Responding to their promptings, the class usually embarked on discussions that struggled with ways to bring individuals’ war experiences together with the war’s larger, overarching aims–the end for which war, in Clausewitz’s view, serves as a means. “War and patriotism are intertwined,” argued one student. “In World War II patriotism unified this country and spurred it to new heights as we helped defeat two evil empires.” When evaluating such claims in light of a continuous dose of personal war narratives, though, the conversation usually toppled into an “unbridgable gap” that opened between the two perspectives.
“There is no way out of that one,” says Ryan. “No matter how just you may have thought those war aims to be, they are still at odds with the fundamental experience of the guys on the ground.” It’s like Bead’s attempt to understand his killing of the Japanese soldier: any explanation that invokes noble objectives like “stopping aggression” or “defending freedom” is essentially untrue to the immediate experience. It’s merely a John Wayne role “without anything, no reality, of himself or anything else.” The conundrum remains.
The opening up of those reflective spaces and the pause before closing on some opinion are outcomes Ryan and Traister aim for with their teaching. In the session that delved into the novel Black Rain, two students locked in a tense debate over the atomic bombing of Hiroshima. The exchange recapitulated, and went no further in resolving, the argument that pits a calculus of American and Japanese lives “saved” against the claim that mass killing of civilians is always intrinsically pernicious. “If we had the resolutions to these problems, we wouldn’t be sitting here teaching this course. What makes these issues important for kids to think about is precisely that they are extraordinarily difficult–and serious,” Traister observes.
Many of the students came to the seminar suspecting vaguely that they wanted to know something more about war. The only American war they had known–the one known as Desert Storm, in the Persian Gulf–took place when they were too young to understand it or the events that led up to it. As a whole, they don’t believe a war will be fought on U.S. territory in their lifetime, nor do they expect to be drafted into a big ground war, although most will admit to a fear of being nuked. But “there’s not really any point in worrying about it,” they say almost immediately and go on to dismiss that prospect as “a reality we all have to live with.” The irony in those words seems to go unheard.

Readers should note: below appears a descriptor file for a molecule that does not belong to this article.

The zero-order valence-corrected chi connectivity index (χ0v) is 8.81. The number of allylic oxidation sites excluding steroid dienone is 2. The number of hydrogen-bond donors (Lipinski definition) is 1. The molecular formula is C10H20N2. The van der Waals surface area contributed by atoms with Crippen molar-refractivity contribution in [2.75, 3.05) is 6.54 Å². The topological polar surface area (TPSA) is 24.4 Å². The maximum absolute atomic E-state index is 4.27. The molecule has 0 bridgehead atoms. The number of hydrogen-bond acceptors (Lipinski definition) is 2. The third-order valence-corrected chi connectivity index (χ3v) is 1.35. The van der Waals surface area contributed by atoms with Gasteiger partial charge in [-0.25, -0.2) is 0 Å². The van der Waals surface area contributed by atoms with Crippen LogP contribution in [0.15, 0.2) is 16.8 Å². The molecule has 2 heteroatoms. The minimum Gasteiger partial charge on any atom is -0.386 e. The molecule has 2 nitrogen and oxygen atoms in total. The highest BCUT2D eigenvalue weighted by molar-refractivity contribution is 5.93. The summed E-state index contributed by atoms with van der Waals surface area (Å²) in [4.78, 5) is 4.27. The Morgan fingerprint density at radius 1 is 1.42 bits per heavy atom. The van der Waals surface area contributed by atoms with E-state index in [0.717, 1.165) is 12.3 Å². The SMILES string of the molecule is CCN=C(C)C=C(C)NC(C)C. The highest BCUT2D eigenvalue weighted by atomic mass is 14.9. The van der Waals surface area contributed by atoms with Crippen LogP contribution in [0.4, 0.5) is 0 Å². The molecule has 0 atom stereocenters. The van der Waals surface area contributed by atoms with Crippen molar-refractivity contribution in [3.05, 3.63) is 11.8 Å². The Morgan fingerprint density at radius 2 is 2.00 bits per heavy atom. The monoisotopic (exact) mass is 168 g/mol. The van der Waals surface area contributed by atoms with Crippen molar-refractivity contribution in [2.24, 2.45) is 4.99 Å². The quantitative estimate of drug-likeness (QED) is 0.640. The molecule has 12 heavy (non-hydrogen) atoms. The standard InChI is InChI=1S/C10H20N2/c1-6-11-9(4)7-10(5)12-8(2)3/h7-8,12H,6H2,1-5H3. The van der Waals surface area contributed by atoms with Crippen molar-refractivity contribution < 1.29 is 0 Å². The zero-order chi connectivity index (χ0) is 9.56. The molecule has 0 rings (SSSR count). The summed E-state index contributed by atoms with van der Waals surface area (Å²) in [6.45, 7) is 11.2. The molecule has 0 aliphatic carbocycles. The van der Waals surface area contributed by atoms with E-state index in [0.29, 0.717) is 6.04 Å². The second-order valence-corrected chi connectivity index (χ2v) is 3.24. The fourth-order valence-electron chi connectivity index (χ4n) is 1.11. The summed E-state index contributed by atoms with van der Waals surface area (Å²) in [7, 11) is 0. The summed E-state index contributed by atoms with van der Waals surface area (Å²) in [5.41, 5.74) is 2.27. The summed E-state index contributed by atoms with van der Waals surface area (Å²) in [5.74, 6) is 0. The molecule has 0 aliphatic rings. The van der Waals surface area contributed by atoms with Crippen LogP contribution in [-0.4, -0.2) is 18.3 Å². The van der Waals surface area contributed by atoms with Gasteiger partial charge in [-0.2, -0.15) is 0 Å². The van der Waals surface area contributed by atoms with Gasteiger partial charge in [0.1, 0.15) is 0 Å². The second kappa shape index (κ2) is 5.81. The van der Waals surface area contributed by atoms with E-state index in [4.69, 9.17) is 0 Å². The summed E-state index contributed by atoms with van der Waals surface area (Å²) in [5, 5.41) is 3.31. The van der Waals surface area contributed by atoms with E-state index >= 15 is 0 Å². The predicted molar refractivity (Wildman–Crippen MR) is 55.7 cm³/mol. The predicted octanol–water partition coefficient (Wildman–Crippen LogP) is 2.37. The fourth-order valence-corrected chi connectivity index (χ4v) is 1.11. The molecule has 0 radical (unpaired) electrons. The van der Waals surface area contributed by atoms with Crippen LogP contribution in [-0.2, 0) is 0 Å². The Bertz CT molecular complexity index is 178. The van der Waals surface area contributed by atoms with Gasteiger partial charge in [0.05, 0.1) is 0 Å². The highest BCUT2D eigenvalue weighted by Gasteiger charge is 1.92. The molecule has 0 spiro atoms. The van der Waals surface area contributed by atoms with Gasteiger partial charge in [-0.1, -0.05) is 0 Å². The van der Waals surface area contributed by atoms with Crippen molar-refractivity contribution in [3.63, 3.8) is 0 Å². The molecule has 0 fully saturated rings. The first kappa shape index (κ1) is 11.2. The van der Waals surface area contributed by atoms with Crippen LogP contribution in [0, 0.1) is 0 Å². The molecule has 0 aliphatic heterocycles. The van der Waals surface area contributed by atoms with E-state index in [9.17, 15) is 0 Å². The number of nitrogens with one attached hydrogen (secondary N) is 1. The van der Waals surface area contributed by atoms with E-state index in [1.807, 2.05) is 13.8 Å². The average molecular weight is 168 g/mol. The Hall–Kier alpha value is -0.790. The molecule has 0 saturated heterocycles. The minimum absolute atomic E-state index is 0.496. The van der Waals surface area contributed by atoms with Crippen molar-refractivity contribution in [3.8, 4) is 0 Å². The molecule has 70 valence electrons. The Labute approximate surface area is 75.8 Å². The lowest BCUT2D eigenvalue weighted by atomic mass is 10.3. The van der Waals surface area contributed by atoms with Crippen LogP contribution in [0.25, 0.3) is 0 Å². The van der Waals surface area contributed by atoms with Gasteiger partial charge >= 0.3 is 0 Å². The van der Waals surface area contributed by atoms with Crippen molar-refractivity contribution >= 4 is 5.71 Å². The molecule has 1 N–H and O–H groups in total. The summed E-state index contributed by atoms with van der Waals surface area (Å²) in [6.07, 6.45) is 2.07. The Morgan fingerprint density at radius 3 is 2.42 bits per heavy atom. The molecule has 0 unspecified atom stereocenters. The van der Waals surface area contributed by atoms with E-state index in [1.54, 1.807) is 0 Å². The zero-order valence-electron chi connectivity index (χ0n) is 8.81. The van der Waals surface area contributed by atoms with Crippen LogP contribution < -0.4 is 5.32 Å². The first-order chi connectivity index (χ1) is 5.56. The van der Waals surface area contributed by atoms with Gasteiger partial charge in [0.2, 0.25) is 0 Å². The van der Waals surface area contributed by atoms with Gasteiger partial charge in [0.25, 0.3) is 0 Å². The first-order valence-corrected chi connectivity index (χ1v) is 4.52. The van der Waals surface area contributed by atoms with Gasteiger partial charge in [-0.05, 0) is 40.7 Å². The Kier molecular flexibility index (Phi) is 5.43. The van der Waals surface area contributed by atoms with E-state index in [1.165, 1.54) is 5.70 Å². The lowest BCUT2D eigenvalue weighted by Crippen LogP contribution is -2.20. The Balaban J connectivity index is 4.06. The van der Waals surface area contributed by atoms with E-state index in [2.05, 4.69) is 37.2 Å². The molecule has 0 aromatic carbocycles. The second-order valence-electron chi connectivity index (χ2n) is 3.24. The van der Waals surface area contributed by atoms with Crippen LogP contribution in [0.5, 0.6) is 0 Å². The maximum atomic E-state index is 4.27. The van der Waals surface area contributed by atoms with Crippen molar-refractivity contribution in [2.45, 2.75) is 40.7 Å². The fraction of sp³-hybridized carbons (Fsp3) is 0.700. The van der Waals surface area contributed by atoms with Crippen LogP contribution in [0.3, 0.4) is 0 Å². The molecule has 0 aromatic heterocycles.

“For young people,” Traister contends, “war is abstract, ancient history. They really don’t believe–and I bet they still don’t believe this week when we’re in the business of dropping bombs [on Yugoslavia]–that this is ever going to happen to them.” The subject of Kosovo–the latest conflict in the region where the Great War got its start–hardly came up for discussion.
It was in the trenches of the Great War, “the war to end all wars,” that the century’s disillusionment was born. The main character in Hemingway’s A Farewell to Arms sustains a serious leg injury when an exploding shell smashes his dugout. “Tell me exactly what happened,” a friend who wants to procure a medal tells him. “Did you do any heroic act?” “No,” responds the protagonist, “I was blown up while we were eating cheese.” The inglorious and darkly comic remark deflates the reader’s sense of what conventional pomposities like “wounded in the line of duty” really mean. Such senseless happenings were multiplied daily along 400 miles of trenches and over four years of war.
Even Jünger, the proud aristocrat and staunch believer in chivalric virtues, understood how “the soul of scientific war” had rendered them obsolete. He writes in The Storm of Steel that “a battle was no longer an episode that spent itself in blood and fire; it was a condition of things that dug itself in remorselessly week after week and even month after month … Death lay in ambush for each one in every shell-hole, merciless, and making one merciless in turn.”